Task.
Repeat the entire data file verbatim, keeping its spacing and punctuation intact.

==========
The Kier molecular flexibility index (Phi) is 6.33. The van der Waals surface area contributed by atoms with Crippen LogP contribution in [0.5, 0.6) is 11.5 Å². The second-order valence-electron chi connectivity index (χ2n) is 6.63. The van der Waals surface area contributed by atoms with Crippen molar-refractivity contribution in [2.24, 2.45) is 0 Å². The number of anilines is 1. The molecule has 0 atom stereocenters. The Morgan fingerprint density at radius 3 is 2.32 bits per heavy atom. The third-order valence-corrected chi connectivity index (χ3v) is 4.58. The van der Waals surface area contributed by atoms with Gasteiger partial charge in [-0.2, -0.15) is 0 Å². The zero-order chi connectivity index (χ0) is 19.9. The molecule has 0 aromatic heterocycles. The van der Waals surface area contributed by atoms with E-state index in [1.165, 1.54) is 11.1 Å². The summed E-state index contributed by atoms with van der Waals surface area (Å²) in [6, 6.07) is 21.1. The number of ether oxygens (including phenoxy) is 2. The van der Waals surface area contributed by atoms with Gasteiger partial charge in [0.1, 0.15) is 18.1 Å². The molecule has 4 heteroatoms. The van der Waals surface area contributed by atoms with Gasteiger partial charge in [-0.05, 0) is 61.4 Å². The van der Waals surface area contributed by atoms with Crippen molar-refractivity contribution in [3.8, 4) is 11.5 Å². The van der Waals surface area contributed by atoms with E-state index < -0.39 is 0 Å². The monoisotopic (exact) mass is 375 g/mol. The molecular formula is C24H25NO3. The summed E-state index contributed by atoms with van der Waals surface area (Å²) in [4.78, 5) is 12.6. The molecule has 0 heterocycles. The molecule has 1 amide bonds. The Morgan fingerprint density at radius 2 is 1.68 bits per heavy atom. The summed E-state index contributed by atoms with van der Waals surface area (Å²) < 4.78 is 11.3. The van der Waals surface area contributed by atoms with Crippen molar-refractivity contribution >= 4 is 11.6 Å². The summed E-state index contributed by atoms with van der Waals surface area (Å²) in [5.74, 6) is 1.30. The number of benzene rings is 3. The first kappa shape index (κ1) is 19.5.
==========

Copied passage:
The Kier molecular flexibility index (Phi) is 6.33. The van der Waals surface area contributed by atoms with Crippen LogP contribution in [0.5, 0.6) is 11.5 Å². The second-order valence-electron chi connectivity index (χ2n) is 6.63. The van der Waals surface area contributed by atoms with Crippen molar-refractivity contribution in [2.24, 2.45) is 0 Å². The number of anilines is 1. The molecule has 0 atom stereocenters. The Morgan fingerprint density at radius 3 is 2.32 bits per heavy atom. The third-order valence-corrected chi connectivity index (χ3v) is 4.58. The van der Waals surface area contributed by atoms with Gasteiger partial charge in [-0.2, -0.15) is 0 Å². The zero-order chi connectivity index (χ0) is 19.9. The molecule has 0 aromatic heterocycles. The van der Waals surface area contributed by atoms with E-state index in [1.165, 1.54) is 11.1 Å². The summed E-state index contributed by atoms with van der Waals surface area (Å²) in [6, 6.07) is 21.1. The number of ether oxygens (including phenoxy) is 2. The van der Waals surface area contributed by atoms with Gasteiger partial charge in [0.1, 0.15) is 18.1 Å². The molecule has 4 heteroatoms. The van der Waals surface area contributed by atoms with Gasteiger partial charge in [-0.05, 0) is 61.4 Å². The van der Waals surface area contributed by atoms with Crippen molar-refractivity contribution in [3.8, 4) is 11.5 Å². The van der Waals surface area contributed by atoms with E-state index < -0.39 is 0 Å². The monoisotopic (exact) mass is 375 g/mol. The molecular formula is C24H25NO3. The summed E-state index contributed by atoms with van der Waals surface area (Å²) in [4.78, 5) is 12.6. The molecule has 0 heterocycles. The molecule has 1 amide bonds. The Morgan fingerprint density at radius 2 is 1.68 bits per heavy atom. The summed E-state index contributed by atoms with van der Waals surface area (Å²) < 4.78 is 11.3. The van der Waals surface area contributed by atoms with Crippen molar-refractivity contribution >= 4 is 11.6 Å². The summed E-state index contributed by atoms with van der Waals surface area (Å²) in [5.74, 6) is 1.30. The number of benzene rings is 3. The first kappa shape index (κ1) is 19.5.